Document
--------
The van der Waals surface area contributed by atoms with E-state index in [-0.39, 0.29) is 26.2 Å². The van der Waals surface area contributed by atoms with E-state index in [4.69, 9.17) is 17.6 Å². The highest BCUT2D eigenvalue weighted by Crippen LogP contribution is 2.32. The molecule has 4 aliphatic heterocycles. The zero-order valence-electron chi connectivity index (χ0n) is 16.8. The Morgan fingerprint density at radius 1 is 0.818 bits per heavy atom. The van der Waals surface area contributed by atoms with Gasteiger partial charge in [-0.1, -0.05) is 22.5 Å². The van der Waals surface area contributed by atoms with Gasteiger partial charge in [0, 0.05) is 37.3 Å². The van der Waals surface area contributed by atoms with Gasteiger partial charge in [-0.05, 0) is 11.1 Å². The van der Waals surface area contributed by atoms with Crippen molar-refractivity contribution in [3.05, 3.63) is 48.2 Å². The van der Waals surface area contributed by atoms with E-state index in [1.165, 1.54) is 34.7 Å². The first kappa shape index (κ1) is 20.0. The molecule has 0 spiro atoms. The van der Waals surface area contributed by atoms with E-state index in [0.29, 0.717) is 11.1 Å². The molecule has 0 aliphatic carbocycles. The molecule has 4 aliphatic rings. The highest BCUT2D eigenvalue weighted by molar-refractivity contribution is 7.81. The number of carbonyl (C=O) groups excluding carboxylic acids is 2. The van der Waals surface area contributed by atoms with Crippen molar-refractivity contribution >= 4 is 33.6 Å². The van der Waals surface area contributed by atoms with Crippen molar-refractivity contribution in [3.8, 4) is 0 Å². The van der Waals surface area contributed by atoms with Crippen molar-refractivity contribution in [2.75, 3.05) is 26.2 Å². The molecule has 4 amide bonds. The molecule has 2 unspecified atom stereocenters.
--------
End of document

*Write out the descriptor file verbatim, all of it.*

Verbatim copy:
The van der Waals surface area contributed by atoms with E-state index in [-0.39, 0.29) is 26.2 Å². The van der Waals surface area contributed by atoms with E-state index in [4.69, 9.17) is 17.6 Å². The highest BCUT2D eigenvalue weighted by Crippen LogP contribution is 2.32. The molecule has 4 aliphatic heterocycles. The zero-order valence-electron chi connectivity index (χ0n) is 16.8. The Morgan fingerprint density at radius 1 is 0.818 bits per heavy atom. The van der Waals surface area contributed by atoms with Gasteiger partial charge in [-0.1, -0.05) is 22.5 Å². The van der Waals surface area contributed by atoms with Gasteiger partial charge in [0, 0.05) is 37.3 Å². The van der Waals surface area contributed by atoms with Gasteiger partial charge in [-0.05, 0) is 11.1 Å². The van der Waals surface area contributed by atoms with Crippen molar-refractivity contribution in [3.05, 3.63) is 48.2 Å². The van der Waals surface area contributed by atoms with E-state index in [1.165, 1.54) is 34.7 Å². The first kappa shape index (κ1) is 20.0. The molecule has 0 spiro atoms. The van der Waals surface area contributed by atoms with E-state index in [0.29, 0.717) is 11.1 Å². The molecule has 0 aliphatic carbocycles. The molecule has 4 aliphatic rings. The highest BCUT2D eigenvalue weighted by molar-refractivity contribution is 7.81. The number of carbonyl (C=O) groups excluding carboxylic acids is 2. The van der Waals surface area contributed by atoms with Crippen molar-refractivity contribution >= 4 is 33.6 Å². The van der Waals surface area contributed by atoms with Crippen molar-refractivity contribution in [3.8, 4) is 0 Å². The van der Waals surface area contributed by atoms with Crippen molar-refractivity contribution in [2.75, 3.05) is 26.2 Å². The molecule has 4 amide bonds. The molecule has 2 unspecified atom stereocenters.